Patient’s Guide to Dental Filling Materials

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Dental fillings are often the treatment of choice for patients who have teeth that are decayed from cavities or other damage. When you choose to manage your cavities with fillings, your dentist will ask you what type of filling you prefer for your tooth. This short guide explains the types of materials available for dental patients today.

Metal Fillings
Dental fillings made of metal are some of the cheapest and most expensive filling materials for damaged teeth. Whether you choose a budget-friendly amalgam filling or a high-dollar gold filling, your metal filling will last longer than fillings of other types.

Amalgam fillings are made with a mixture of metals. The fillings don’t bond to teeth, but they won’t shrink or pull away from teeth. The amalgam procedure is called a direct filling, since the dentist applies and shapes the material right on the tooth.

Metals in amalgam fillings include:

  • Silver
  • Tin
  • Zinc
  • Copper
  • Mercury

Your dentist can usually complete an amalgam filling in one office visit. The dentist may shape the damaged tooth to accept the filling. Your dentist will numb your mouth to remove the pain.

Amalgam fillings are noticeable, so they’re often used for molars. The fillings last 10 years or more and are extremely durable. Amalgam fillings are also the least expensive filling option for cavities.

Gold Fillings
Gold fillings are on the opposite end of the metal spectrum. Prices for gold inlays and onlays can be 10 times as much as prices for amalgam fillings.

Cast gold fillings have an alloy of gold and other strong metals. Unlike amalgam fillings — which can sometimes tarnish and stain adjacent teeth — gold fillings never corrode. Gold fillings also endure better than any other filling. They can last 15 years or longer.

Gold fillings require at least two office visits. The gold filling is an indirect type of filling. Rather than applying gold directly on a cavity, your dentist makes an impression of the damaged tooth. A temporary filling protects your tooth until the second visit when the dentist installs the gold filling.

Tooth-Colored Fillings
Today’s dental patients can choose fillings made of natural-looking materials that match their tooth color. While gold and amalgam fillings stand out, the newer dental materials can make your damaged and decayed teeth look like healthy teeth again.

The three types of tooth-hued filling materials are:

  1. Ceramic
  2. Composite resin
  3. Glass Ionomer

These all have their benefits and disadvantages.

Ceramic fillings are generally made of porcelain. Ceramic fillings have a sheen and color that looks very natural. The fillings are also stain- and abrasion-resistant, so they keep their good looks for a long time.

Ceramic is brittle, so your dentist may have to remove more of your tooth to make the filling large enough to be durable. Ceramic fillings are more expensive than composite resin fillings, but they can last more than seven years. Your dentist will install your ceramic fillings in two visits, since ceramic fillings are indirect types of dental fillings.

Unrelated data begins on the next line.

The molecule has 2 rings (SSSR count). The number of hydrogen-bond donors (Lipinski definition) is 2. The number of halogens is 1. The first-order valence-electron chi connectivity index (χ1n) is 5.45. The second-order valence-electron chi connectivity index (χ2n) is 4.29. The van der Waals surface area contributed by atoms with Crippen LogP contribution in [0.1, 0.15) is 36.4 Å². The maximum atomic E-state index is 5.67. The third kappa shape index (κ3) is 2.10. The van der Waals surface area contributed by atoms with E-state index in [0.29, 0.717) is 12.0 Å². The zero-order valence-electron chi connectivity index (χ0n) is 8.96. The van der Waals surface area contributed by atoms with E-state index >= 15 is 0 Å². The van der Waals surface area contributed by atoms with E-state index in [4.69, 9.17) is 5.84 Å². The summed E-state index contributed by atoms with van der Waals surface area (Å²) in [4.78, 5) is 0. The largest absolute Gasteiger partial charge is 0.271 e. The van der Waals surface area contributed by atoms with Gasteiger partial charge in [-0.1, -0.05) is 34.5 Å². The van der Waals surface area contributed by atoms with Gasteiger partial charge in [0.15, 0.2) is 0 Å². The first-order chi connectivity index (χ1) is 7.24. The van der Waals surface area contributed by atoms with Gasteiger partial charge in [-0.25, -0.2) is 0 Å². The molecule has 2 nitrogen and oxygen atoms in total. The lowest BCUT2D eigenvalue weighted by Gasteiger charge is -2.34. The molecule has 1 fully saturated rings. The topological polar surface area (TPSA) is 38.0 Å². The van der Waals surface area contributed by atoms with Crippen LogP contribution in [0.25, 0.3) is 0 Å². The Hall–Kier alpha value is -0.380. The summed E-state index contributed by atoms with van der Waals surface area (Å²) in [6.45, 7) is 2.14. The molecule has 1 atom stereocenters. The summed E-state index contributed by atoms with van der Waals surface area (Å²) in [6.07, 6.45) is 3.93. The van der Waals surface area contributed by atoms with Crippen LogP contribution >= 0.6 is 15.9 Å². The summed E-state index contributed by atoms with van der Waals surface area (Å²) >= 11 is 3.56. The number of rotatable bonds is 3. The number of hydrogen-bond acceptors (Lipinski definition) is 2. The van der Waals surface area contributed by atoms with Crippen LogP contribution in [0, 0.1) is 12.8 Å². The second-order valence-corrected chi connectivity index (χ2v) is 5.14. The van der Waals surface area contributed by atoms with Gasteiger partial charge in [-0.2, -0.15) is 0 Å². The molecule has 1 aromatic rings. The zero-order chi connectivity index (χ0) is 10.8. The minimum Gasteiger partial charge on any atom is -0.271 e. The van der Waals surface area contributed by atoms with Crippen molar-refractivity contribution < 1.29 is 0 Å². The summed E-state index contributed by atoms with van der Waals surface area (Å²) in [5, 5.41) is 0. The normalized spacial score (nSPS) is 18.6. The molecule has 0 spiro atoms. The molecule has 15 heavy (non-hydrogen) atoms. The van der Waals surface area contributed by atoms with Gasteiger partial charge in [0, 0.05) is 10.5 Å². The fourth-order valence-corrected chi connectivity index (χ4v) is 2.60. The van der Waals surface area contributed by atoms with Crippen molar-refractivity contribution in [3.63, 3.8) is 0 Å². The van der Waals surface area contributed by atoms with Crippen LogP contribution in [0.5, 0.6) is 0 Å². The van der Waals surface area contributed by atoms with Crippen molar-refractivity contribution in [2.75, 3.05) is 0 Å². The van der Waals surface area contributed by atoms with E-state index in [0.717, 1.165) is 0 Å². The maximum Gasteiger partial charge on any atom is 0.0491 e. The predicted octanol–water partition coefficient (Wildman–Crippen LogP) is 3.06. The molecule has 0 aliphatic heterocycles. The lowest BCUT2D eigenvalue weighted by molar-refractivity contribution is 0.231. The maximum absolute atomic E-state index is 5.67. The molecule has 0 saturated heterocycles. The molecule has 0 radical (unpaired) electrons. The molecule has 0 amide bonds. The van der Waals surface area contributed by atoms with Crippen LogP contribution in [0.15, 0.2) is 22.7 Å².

Composite Resin
Composite resin is for direct or indirect fillings. Your dentist can apply the material directly to your damaged tooth or make a composite resin cap or inlay.

Composite resin is made of a mixture of acrylic resin and powdered glass. The material is easy to color so it matches the whiteness of your teeth. Many patients choose composite resin fillings for small cavities and for their front teeth.

Composite resin fillings don’t require the extensive tooth shaping that amalgam and ceramic fillings need to bond correctly. The composite resin easily bonds to teeth, especially when it’s placed in layers for a direct filling.

Some indirect fillings can pull away from teeth, so your dentist may use layers of composite under an inlay. Indirect composite resin fillings are also heat-cured after the dentist places them in your mouth. A special light heats up and hardens the material for a stronger bond and increased durability.

Composite resin fillings are not as tough as other fillings. They last at least five years but may last longer when combined with other filling materials.

Glass Ionomer
Glass ionomer fillings are unique because they actually release protective fluoride in your mouth to help lower your chances of further tooth decay. The glass ionomer filling is composed of acrylic and glass but is less natural-looking than composite resin or ceramic fillings.

Glass ionomer fillings are not as strong as other fillings, but the material receives strength when mixed with other fillings including resin. Expect a glass ionomer filling to last at least five years. The material is also used for dental glue and as a liner for other fillers.

Glass ionomer fillings often take more time in the dental chair than other fillings, since the dentist applies and cures the material in layers. The cost of glass ionomer fillings is around the same as that of composite resin fillings, but the cost is generally less than the cost of ceramic fillings.

Get answers to all of your questions about dental fillings by contacting Apollo Dental Center today. We offer amalgam and composite resin fillings for kids and adults in Rochester, Minnesota.

Apollo Dental Center

3000 43rd St Northwest
Rochester, MN 55901

Office Hours

Monday - 8:00 am - 7:00 pm
Tuesday - Thursday - 8:00 am - 5:00 pm
Friday - 7:00 am - 2:00 pm
Saturday - Sunday - Closed
Telephone Numbers: (507) 287-8320
Toll Free: (866) 915-8320
General Dentistry: (507) 287-8320
Pediatrics: (507) 424-6161
Accounting Office: (507) 424-6164
Fax: (507) 281-8757